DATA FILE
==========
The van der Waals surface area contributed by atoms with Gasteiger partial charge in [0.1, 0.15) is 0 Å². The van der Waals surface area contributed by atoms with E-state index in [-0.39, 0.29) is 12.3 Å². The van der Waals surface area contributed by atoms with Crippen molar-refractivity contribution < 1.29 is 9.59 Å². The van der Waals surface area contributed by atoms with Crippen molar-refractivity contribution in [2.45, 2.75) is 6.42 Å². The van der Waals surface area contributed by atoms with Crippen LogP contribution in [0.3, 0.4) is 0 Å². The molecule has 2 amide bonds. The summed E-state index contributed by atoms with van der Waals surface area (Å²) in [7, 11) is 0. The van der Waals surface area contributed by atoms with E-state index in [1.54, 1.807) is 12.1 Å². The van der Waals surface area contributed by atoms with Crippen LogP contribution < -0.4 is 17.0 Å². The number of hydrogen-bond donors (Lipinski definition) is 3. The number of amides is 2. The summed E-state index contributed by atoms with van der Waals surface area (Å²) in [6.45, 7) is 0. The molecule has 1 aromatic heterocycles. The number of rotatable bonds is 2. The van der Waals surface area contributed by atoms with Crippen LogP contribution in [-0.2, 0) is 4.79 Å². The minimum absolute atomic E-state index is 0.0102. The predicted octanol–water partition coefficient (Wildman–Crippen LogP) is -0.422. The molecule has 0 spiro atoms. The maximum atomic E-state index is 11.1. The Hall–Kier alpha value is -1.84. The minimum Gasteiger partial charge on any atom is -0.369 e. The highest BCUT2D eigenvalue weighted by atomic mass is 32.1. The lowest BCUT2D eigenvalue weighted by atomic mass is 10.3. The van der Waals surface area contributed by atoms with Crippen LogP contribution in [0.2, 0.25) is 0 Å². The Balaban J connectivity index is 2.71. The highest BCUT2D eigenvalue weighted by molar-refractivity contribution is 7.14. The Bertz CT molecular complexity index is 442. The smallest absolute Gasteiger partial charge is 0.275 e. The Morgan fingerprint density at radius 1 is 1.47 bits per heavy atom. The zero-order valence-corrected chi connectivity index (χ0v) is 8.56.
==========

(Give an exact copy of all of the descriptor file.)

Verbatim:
The van der Waals surface area contributed by atoms with Gasteiger partial charge in [0.1, 0.15) is 0 Å². The van der Waals surface area contributed by atoms with E-state index in [-0.39, 0.29) is 12.3 Å². The van der Waals surface area contributed by atoms with Crippen molar-refractivity contribution < 1.29 is 9.59 Å². The van der Waals surface area contributed by atoms with Crippen molar-refractivity contribution in [2.45, 2.75) is 6.42 Å². The van der Waals surface area contributed by atoms with Crippen LogP contribution in [0.3, 0.4) is 0 Å². The molecule has 2 amide bonds. The summed E-state index contributed by atoms with van der Waals surface area (Å²) in [7, 11) is 0. The van der Waals surface area contributed by atoms with E-state index in [1.54, 1.807) is 12.1 Å². The van der Waals surface area contributed by atoms with Crippen LogP contribution < -0.4 is 17.0 Å². The number of hydrogen-bond donors (Lipinski definition) is 3. The number of amides is 2. The summed E-state index contributed by atoms with van der Waals surface area (Å²) in [6.45, 7) is 0. The molecule has 1 aromatic heterocycles. The number of rotatable bonds is 2. The van der Waals surface area contributed by atoms with Crippen LogP contribution in [-0.2, 0) is 4.79 Å². The minimum absolute atomic E-state index is 0.0102. The predicted octanol–water partition coefficient (Wildman–Crippen LogP) is -0.422. The molecule has 0 spiro atoms. The maximum atomic E-state index is 11.1. The Hall–Kier alpha value is -1.84. The minimum Gasteiger partial charge on any atom is -0.369 e. The highest BCUT2D eigenvalue weighted by atomic mass is 32.1. The lowest BCUT2D eigenvalue weighted by atomic mass is 10.3. The van der Waals surface area contributed by atoms with Crippen LogP contribution in [0.2, 0.25) is 0 Å². The Balaban J connectivity index is 2.71. The highest BCUT2D eigenvalue weighted by molar-refractivity contribution is 7.14. The Bertz CT molecular complexity index is 442. The smallest absolute Gasteiger partial charge is 0.275 e. The Morgan fingerprint density at radius 1 is 1.47 bits per heavy atom. The zero-order valence-corrected chi connectivity index (χ0v) is 8.56.